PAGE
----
Foreign Policy Blogs

Nature, Poison and "Eco-Nomics"

I got back about an hour ago from walking my daughter to school.  We live in a big city with a big park through which my wife or I walk the kid.  It was snowing this morning – one of those intense squalls that come to us here in late winter and early spring.  It was quite lovely in the park with the fat snowflakes lightly pummeling us and the air fresh with all the wetness and swirling motion.  The quietness was also nice.  I love snow.

Yesterday I was thinking about all the many ways that we humans have conjured to subvert nature.  More than that, it sometimes feels as if we truly want to kill nature, to poison it with our effluents.  This is self-destruction, pure and simple, because we are in nature and of nature and without it, we will be nothing.  I really don’t like zoos or aquariums because, to me, a lion in a zoo is not a lion.  A lion on the veldt is a lion.  A dolphin in the ocean is a dolphin.  See this old “Calvin and Hobbes” strip to better get my drift.

450-ch-zoo-prison

Similarly, if we destroy our home, we destroy ourselves.  We are spewing our fertilizer waste into the oceans creating dead zones.  We are drowning the developing world in our e-waste.  We burn off $40 billion worth of natural gas every year, adding still another greenhouse gas to the atmosphere.  We blow the tops off mountains in incredibly rich and diverse ecosystems, release toxic sludge from mining into our lands and waters, and all to feed the ravenous appetite of our power plants which themselves are sending forth billions of tons of carbon dioxide year on year.  Thus we feed our own ravenous appetites.

What is it with us?  We should know better at this late date.  I wrote about all the poisons we ingest and put out at Detoxification – For Fun and Profit a few years ago.  There are so many other, better ways for us to live with ourselves and our planet.  We know what they are and, according to some ways of thinking, we have the free will to exercise smarter, more creative and healthy choices.

Good people like Bill McKibben (The End of Nature and Deep Economy), Barry Commoner (Making Peace with the Planet), Paul Hawken (Ecology of Commerce) and others have written eloquently in recent years about the need for us to think and act differently.

Rob Watson, the editor of “Greener Building News,” part of the truly comprehensive, thoughtful and progressive “GreenBiz.com” complex of publications and information services, had a great essay last autumn, Sacking the Temple of Ego-Nomics.  He says that the laws of industry and commerce as they are presently written and understood ignore the impacts of our actions.  “Under ego-nomics the only things that are truly invisible are the non-economic impacts of a transaction (pollution, exploitation, extinction), which are aptly described as ‘externalities.'”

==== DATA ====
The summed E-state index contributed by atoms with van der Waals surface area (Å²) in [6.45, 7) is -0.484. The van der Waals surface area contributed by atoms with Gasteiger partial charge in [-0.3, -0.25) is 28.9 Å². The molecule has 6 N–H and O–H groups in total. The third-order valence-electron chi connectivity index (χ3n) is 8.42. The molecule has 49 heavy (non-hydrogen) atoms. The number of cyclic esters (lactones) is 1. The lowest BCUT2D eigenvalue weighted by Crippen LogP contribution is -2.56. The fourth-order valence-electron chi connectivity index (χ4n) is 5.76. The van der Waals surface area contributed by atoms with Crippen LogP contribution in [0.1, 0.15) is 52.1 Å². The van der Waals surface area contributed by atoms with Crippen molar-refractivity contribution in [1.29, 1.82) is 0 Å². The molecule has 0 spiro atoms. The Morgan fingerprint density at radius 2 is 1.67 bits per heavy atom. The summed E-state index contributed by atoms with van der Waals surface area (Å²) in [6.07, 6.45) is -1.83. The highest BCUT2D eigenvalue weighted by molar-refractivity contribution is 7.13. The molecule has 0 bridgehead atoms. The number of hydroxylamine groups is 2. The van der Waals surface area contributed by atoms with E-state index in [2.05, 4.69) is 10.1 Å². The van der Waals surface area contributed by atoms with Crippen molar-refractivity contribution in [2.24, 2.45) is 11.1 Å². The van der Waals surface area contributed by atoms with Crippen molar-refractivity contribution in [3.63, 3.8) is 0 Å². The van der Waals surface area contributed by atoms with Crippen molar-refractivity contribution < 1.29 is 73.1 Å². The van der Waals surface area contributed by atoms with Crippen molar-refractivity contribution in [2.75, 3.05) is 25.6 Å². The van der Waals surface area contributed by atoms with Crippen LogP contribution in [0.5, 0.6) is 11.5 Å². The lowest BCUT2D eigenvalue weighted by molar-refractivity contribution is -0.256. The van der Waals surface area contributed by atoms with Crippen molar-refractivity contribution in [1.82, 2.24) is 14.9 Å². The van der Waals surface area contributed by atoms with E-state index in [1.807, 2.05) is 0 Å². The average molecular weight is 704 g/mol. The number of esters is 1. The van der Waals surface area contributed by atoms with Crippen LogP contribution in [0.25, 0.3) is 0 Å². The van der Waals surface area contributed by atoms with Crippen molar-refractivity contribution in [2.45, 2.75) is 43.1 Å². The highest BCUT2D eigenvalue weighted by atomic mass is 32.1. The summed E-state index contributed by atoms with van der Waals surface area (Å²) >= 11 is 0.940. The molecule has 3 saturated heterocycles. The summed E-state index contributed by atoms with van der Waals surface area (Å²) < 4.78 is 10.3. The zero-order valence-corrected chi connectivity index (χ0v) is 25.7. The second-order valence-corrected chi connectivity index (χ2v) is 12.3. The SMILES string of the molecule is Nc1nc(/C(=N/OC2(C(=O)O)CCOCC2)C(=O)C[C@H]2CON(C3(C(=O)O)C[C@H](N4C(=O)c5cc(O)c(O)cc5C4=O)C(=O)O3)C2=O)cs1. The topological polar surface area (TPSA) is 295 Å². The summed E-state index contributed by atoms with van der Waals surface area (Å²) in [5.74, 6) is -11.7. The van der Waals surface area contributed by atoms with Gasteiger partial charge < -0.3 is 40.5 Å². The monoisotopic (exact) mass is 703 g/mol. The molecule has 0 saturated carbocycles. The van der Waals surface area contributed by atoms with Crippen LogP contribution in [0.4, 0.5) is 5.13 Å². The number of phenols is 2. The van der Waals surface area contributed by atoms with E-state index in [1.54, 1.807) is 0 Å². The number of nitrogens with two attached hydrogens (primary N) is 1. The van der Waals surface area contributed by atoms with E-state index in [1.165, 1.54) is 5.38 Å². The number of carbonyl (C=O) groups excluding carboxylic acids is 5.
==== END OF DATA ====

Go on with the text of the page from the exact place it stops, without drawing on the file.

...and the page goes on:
But, he writes, “‘Eco-nomics,’ on the other hand, is a 21st century concept that actually embraces the REAL laws of the planet-the ones that apply to ALL species, not just one: chemistry, biology and physics.”  Can we get there from here?  Watson isn’t sure.  In fact, he’s a little pessimistic.

My perspective is that the phenomenal work of journalists like him, the architects and developers he’s writing about, the other many extraordinary entrepreneurs, policymakers, philosophers, economists, environmentalists, engineers, and others who have been really trying to move us in the right direction, is beginning to pay off.  We are in the soup – let there be no mistake.  We are fast approaching monstrously dangerous tipping points:  the thawing of the permafrost, the melting of the glaciers and the icecaps, the withering of the rainforests, etc.  However, we are also gathering a good head of steam on building out a new energy infrastructure, on housing and transporting ourselves better and smarter, and maybe, just maybe we are learning that consumption doesn’t equate with well being.  The quality of our lives, material and inner, may not yet forever be judged by our per capita GNP, whether or not we have the newest model car or smartphone, or the cut of beef we eat and the quality of the wine we drink.

 

Author

Bill Hewitt

Bill Hewitt has been an environmental activist and professional for nearly 25 years. He was deeply involved in the battle to curtail acid rain, and was also a Sierra Club leader in New York City. He spent 11 years in public affairs for the NY State Department of Environmental Conservation, and worked on environmental issues for two NYC mayoral campaigns and a presidential campaign. He is a writer and editor and is the principal of Hewitt Communications. He has an M.S. in international affairs, has taught political science at Pace University, and has graduate and continuing education classes on climate change, sustainability, and energy and the environment at The Center for Global Affairs at NYU. His book, "A Newer World - Politics, Money, Technology, and What’s Really Being Done to Solve the Climate Crisis," will be out from the University Press of New England in December.



Areas of Focus:
the policy, politics, science and economics of environmental protection, sustainability, energy and climate change

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